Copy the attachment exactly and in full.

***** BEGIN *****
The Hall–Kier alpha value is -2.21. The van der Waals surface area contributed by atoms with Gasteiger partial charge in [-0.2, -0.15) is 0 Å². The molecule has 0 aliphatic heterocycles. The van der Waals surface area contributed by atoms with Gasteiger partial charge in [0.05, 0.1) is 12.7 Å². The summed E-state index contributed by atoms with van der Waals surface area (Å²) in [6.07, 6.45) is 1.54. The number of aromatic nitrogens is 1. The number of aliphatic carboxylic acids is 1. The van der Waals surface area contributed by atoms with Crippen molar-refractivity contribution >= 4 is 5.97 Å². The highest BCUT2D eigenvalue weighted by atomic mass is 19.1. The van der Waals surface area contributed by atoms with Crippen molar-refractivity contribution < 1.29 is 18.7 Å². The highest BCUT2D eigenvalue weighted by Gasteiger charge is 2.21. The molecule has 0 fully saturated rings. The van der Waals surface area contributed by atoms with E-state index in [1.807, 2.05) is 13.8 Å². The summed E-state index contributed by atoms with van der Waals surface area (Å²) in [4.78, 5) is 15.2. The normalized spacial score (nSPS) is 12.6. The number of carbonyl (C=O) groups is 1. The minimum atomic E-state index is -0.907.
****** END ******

The Hall–Kier alpha value is -2.21. The van der Waals surface area contributed by atoms with Gasteiger partial charge in [-0.2, -0.15) is 0 Å². The molecule has 0 aliphatic heterocycles. The van der Waals surface area contributed by atoms with Gasteiger partial charge in [0.05, 0.1) is 12.7 Å². The summed E-state index contributed by atoms with van der Waals surface area (Å²) in [6.07, 6.45) is 1.54. The number of aromatic nitrogens is 1. The number of aliphatic carboxylic acids is 1. The van der Waals surface area contributed by atoms with Crippen molar-refractivity contribution >= 4 is 5.97 Å². The highest BCUT2D eigenvalue weighted by atomic mass is 19.1. The van der Waals surface area contributed by atoms with Crippen molar-refractivity contribution < 1.29 is 18.7 Å². The highest BCUT2D eigenvalue weighted by Gasteiger charge is 2.21. The molecule has 0 fully saturated rings. The van der Waals surface area contributed by atoms with E-state index in [1.807, 2.05) is 13.8 Å². The summed E-state index contributed by atoms with van der Waals surface area (Å²) in [4.78, 5) is 15.2. The normalized spacial score (nSPS) is 12.6. The number of carbonyl (C=O) groups is 1. The minimum atomic E-state index is -0.907.